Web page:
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Community stability and selective extinction during Earth's greatest mass extinction

By Peter D Roopnarine, Kenneth D Angielczyk

Posted 01 Feb 2015
bioRxiv DOI: 10.1101/014688 (published DOI: 10.1126/science.aab1371)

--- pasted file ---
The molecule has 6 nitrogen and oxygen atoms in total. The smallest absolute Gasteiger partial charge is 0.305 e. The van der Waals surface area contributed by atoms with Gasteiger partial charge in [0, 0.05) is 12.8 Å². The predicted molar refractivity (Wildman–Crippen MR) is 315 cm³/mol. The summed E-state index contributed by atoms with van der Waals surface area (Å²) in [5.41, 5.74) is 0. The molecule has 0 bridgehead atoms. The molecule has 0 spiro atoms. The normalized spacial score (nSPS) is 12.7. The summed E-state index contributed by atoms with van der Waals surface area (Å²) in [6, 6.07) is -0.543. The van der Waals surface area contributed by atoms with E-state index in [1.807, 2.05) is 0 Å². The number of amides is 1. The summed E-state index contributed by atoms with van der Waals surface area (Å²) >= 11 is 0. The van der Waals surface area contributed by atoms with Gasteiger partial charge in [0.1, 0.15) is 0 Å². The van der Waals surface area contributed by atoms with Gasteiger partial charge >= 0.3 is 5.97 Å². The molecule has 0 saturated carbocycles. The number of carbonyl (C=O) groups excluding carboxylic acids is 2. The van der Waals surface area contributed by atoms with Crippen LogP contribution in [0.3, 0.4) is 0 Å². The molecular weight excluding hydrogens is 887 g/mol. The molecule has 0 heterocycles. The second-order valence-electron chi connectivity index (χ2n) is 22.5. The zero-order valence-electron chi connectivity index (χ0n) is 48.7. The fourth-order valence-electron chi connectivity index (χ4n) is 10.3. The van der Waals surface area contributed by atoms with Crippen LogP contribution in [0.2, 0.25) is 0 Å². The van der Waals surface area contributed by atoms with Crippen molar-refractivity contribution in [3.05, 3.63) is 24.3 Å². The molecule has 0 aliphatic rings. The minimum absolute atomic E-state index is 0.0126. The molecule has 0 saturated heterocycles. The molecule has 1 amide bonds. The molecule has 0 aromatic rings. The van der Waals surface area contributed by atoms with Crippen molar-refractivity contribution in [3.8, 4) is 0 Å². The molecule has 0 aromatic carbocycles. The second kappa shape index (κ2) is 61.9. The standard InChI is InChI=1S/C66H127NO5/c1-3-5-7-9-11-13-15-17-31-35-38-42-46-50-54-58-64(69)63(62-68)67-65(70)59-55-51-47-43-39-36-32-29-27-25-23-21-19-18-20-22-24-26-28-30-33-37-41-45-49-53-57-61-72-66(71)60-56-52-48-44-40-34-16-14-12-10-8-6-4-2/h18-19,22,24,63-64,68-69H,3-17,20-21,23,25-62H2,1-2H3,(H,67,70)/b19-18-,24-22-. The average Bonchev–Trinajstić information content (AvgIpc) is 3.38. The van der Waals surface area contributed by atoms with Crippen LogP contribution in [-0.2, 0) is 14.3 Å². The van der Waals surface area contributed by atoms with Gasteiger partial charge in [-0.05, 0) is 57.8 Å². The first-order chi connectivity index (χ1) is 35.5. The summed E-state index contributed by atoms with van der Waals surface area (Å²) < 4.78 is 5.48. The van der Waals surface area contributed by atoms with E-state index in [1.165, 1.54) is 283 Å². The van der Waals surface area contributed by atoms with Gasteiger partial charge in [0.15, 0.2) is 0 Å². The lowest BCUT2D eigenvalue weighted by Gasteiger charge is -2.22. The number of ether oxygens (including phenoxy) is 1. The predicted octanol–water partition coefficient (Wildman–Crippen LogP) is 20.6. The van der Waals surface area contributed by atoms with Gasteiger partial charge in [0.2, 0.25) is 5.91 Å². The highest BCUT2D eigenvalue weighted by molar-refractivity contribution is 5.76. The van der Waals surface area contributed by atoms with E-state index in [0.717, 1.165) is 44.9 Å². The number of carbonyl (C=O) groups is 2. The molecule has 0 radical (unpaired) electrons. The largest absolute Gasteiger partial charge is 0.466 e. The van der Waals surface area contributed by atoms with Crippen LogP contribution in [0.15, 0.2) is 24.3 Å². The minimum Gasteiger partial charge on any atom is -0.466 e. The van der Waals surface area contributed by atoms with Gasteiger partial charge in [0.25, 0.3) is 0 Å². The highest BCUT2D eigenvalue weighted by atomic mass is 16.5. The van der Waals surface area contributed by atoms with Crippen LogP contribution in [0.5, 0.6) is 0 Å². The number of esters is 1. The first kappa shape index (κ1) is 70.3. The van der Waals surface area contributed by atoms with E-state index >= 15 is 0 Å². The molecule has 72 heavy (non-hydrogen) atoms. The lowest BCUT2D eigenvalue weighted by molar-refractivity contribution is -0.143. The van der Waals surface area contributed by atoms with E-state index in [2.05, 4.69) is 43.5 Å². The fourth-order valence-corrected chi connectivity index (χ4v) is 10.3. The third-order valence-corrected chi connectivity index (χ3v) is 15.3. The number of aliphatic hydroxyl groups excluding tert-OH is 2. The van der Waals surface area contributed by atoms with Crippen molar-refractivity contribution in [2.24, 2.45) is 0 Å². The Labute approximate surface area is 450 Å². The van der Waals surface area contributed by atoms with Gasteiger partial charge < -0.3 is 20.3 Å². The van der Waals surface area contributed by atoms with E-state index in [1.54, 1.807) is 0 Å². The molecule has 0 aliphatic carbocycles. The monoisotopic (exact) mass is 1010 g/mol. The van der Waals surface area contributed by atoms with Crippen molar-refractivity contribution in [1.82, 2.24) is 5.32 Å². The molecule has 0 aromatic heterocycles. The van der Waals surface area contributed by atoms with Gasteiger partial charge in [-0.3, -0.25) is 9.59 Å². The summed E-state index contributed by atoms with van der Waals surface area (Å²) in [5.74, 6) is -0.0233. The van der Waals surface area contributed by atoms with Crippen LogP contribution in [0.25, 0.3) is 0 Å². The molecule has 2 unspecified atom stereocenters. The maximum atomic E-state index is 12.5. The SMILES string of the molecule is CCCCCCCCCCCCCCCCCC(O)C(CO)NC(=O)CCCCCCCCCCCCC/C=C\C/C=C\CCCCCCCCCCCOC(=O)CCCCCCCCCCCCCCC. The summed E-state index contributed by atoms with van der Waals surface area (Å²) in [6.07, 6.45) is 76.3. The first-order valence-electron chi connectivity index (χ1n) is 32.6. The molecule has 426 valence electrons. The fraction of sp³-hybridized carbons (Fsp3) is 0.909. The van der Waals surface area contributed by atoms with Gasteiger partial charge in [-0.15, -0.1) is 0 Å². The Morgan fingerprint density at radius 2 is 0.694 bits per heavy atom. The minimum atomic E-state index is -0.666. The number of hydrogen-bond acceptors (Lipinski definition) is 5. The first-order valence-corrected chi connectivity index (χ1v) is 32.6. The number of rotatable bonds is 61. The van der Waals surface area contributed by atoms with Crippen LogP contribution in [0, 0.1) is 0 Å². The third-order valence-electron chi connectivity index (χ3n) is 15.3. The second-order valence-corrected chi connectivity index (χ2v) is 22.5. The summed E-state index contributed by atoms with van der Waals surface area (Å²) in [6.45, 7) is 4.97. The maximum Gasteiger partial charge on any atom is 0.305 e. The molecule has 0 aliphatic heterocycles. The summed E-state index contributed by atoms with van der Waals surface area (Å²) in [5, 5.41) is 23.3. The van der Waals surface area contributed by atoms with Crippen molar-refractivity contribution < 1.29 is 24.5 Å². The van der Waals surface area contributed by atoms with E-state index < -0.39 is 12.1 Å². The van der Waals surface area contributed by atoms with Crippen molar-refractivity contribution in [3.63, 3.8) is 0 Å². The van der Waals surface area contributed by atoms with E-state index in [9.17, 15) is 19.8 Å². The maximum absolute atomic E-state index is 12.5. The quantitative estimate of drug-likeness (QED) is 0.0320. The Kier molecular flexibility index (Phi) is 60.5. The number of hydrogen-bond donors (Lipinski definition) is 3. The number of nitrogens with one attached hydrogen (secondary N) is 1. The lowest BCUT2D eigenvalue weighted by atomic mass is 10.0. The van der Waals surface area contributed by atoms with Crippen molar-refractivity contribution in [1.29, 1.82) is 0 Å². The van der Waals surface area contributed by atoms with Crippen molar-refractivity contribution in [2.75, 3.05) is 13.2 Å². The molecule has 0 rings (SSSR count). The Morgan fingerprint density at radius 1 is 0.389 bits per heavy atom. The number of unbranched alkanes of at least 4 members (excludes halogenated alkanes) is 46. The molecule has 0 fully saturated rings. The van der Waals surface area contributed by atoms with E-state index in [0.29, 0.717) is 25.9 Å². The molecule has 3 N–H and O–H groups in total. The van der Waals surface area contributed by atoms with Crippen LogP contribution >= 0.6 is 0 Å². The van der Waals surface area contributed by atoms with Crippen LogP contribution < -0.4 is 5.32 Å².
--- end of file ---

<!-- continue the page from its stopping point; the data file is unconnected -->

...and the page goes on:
We modelled the resilience and transient dynamics of terrestrial paleocommunities from the Karoo Basin, South Africa, around the Permian-Triassic mass extinction. Using recently refined biostratigraphic data that suggest two pulses of extinction leading up to the Permian-Triassic boundary, we show that during times of low extinction, paleocommunities were no more stable than randomly assembled communities, but they became stable during the mass extinction. Modelled food webs before and after the mass extinction have lower resilience and less stable transient dynamics compared to random food webs lacking in functional structure but of equal species richness. They are, however, more stable than random food webs of equal richness but with randomized functional structure. In contrast, models become increasingly more resilient and have more stable transient dynamics, relative to the random models, as the mass extinction progressed. The increased stability of the community that resulted from the first pulse of extinction was driven by significant selective extinction against small-bodied amniotes, and significantly greater probabilities of survival of large-bodied amniotes. These results point to a positive relationship between evolved patterns of functional diversity and emergent community dynamics, with observed patterns being more stable than alternative possibilities.

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